Eye Melanoma

An Overview

Eye cancer is a general term used to describe the types of cancer that can develop on or within the eye. When people speak of this cancer, they are usually referencing ocular melanoma, the most common type of eye cancer found in adults. However, eye cancer can occur in children in the form of a disease called retinoblastoma. People with intraocular melanoma often have no symptoms. Many times, an ophthalmologist finds the melanoma during a regular eye examination. The most common symptom is painless loss of vision. It can also trouble exterior parts of the eye, such as the conjunctiva or eyelid. The most familiar eye cancer is retinoblastoma. Treatment for eye cancer differs by the type and its severity and includes many therapies and medications. Most eye melanomas form in the part of the eye you can’t see when looking in a mirror. This makes eye melanoma difficult to detect. In addition, eye melanoma typically doesn’t cause early signs or symptoms.

Symptoms of Eye Melanoma

Symptoms of eye cancer can vary from person to person based on the type of cancer involved. Sometimes people with eye cancer do not show any of these symptoms Or these symptoms may be caused by a medical condition that is not cancer.

  • Having trouble seeing.
  • Blurred vision in one eye.
  • Seeing flashes of light.
  • Losing part of the field of vision.
  • Change in iris color.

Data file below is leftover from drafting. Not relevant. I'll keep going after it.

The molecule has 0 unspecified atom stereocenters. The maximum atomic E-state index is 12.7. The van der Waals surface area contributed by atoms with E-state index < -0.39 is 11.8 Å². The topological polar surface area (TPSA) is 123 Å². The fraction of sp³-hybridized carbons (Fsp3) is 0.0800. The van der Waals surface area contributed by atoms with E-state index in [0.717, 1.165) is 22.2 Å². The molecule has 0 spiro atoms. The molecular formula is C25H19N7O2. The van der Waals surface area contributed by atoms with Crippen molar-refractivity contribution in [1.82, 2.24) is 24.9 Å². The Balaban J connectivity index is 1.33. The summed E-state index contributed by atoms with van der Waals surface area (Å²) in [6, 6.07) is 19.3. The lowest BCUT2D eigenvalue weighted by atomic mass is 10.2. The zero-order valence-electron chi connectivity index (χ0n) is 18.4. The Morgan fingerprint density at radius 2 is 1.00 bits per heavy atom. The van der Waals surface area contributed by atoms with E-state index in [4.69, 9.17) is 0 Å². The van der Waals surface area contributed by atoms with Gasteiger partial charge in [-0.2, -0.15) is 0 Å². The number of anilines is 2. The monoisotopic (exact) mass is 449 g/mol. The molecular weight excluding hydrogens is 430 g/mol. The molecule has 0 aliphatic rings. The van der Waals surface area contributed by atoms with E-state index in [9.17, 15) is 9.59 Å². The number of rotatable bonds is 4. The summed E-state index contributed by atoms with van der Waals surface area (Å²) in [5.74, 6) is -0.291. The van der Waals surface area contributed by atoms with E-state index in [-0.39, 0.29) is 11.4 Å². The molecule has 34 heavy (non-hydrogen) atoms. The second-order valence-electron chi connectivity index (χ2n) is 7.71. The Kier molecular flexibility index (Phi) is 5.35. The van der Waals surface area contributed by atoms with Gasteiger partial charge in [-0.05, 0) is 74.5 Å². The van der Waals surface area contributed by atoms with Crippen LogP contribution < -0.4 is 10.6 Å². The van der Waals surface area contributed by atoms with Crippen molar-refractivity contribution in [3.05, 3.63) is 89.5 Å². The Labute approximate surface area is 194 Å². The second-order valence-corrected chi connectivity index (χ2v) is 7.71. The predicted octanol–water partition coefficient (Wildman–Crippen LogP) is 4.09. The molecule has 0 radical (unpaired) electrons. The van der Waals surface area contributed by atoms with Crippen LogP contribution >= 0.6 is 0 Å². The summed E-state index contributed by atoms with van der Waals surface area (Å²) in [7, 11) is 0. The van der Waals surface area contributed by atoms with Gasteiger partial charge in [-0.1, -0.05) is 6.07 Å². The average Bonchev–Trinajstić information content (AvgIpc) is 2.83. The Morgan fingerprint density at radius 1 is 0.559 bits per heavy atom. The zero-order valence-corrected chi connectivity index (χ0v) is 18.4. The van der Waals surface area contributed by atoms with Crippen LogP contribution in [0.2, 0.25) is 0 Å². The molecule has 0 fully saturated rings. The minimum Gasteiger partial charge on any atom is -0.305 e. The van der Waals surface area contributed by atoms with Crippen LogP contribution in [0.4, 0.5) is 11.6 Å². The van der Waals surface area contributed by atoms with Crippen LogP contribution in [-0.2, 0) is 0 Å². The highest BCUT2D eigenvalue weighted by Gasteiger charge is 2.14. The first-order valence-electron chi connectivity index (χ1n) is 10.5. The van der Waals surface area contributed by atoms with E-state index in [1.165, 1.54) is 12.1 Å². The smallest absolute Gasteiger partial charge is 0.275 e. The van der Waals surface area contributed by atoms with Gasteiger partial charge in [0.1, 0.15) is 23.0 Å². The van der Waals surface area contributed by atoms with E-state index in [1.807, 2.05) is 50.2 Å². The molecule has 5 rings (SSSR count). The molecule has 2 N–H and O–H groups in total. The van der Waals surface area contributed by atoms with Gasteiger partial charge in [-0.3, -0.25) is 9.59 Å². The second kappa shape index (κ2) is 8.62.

• Floaters (small, “floating” spots in the field of vision).
  • Bulging eye.
  • Red and/or painful eye.
  • Seeing flashes of light.
  • Seeing spots, squiggly lines or floating objects (floaters).
  • Having a dark spot on the iris. Unlike choroidal and ciliary body melanoma, iris melanoma can sometimes be seen because it looks like dark spots on the eye.
  • Persistent, unexplained muscle or joint pain.
  • Persistent, unexplained fevers or night sweats.
  • Unexplained bleeding or bruising.
  • White reflex in the pupil.
  • One or several dark spots on the irish itself.
  • Loss of peripheral vision.

In the early stages of eye cancer, there may be few if any symptoms. In fact, it is not unusual for an optometrist to be the first person to notice Eye pain caused by the development of glaucoma.

Causes of Eye Melanoma

It’s not clear what causes eye melanoma.

Doctors know that eye melanoma occurs when errors develop in the DNA of healthy eye cells. The DNA errors tell the cells to grow and multiply out of control, so the mutated cells go on living when they would normally die. The mutated cells accumulate in the eye and form an eye melanoma. Melanoma is a very aggressive type of cancer that can spread rapidly. It usually is a type of skin cancer. The cancer may only be in the eye or  it may spread (metastasize) to another location in the body, most commonly the liver. Melanoma can also begin on the skin or other organs in the body and spread to the eye.

Diagnosis and Treatment

  • Eye Exam: Your doctor will thoroughly examine your eyes, both outside and inside. Enlarged blood vessels on the outside of your eye are usually a sign of a tumor inside your eye.